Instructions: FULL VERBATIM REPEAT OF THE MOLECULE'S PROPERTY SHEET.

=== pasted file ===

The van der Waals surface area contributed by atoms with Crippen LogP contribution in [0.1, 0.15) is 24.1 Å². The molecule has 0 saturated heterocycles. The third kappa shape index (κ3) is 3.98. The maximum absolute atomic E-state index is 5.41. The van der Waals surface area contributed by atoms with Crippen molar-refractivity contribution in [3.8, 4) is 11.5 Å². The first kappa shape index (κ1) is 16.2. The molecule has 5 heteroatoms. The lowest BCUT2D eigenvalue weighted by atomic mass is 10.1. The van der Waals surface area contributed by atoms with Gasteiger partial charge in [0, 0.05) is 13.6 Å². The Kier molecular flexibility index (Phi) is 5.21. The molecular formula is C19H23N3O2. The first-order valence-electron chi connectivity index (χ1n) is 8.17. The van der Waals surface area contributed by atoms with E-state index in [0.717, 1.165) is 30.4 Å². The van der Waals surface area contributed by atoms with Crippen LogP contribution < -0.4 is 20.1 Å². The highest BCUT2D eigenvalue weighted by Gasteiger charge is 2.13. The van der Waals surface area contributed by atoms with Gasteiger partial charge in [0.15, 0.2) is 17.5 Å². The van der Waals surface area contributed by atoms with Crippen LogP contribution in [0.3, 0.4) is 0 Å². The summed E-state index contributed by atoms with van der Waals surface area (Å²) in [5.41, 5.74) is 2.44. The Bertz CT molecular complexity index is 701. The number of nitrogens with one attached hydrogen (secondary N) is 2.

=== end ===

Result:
The van der Waals surface area contributed by atoms with Crippen LogP contribution in [0.1, 0.15) is 24.1 Å². The molecule has 0 saturated heterocycles. The third kappa shape index (κ3) is 3.98. The maximum absolute atomic E-state index is 5.41. The van der Waals surface area contributed by atoms with Crippen molar-refractivity contribution in [3.8, 4) is 11.5 Å². The first kappa shape index (κ1) is 16.2. The molecule has 5 heteroatoms. The lowest BCUT2D eigenvalue weighted by atomic mass is 10.1. The van der Waals surface area contributed by atoms with Gasteiger partial charge in [0, 0.05) is 13.6 Å². The Kier molecular flexibility index (Phi) is 5.21. The molecular formula is C19H23N3O2. The first-order valence-electron chi connectivity index (χ1n) is 8.17. The van der Waals surface area contributed by atoms with E-state index in [0.717, 1.165) is 30.4 Å². The van der Waals surface area contributed by atoms with Crippen LogP contribution < -0.4 is 20.1 Å². The highest BCUT2D eigenvalue weighted by Gasteiger charge is 2.13. The van der Waals surface area contributed by atoms with Gasteiger partial charge in [0.15, 0.2) is 17.5 Å². The van der Waals surface area contributed by atoms with Crippen LogP contribution in [0.3, 0.4) is 0 Å². The summed E-state index contributed by atoms with van der Waals surface area (Å²) in [5.41, 5.74) is 2.44. The Bertz CT molecular complexity index is 701. The number of nitrogens with one attached hydrogen (secondary N) is 2.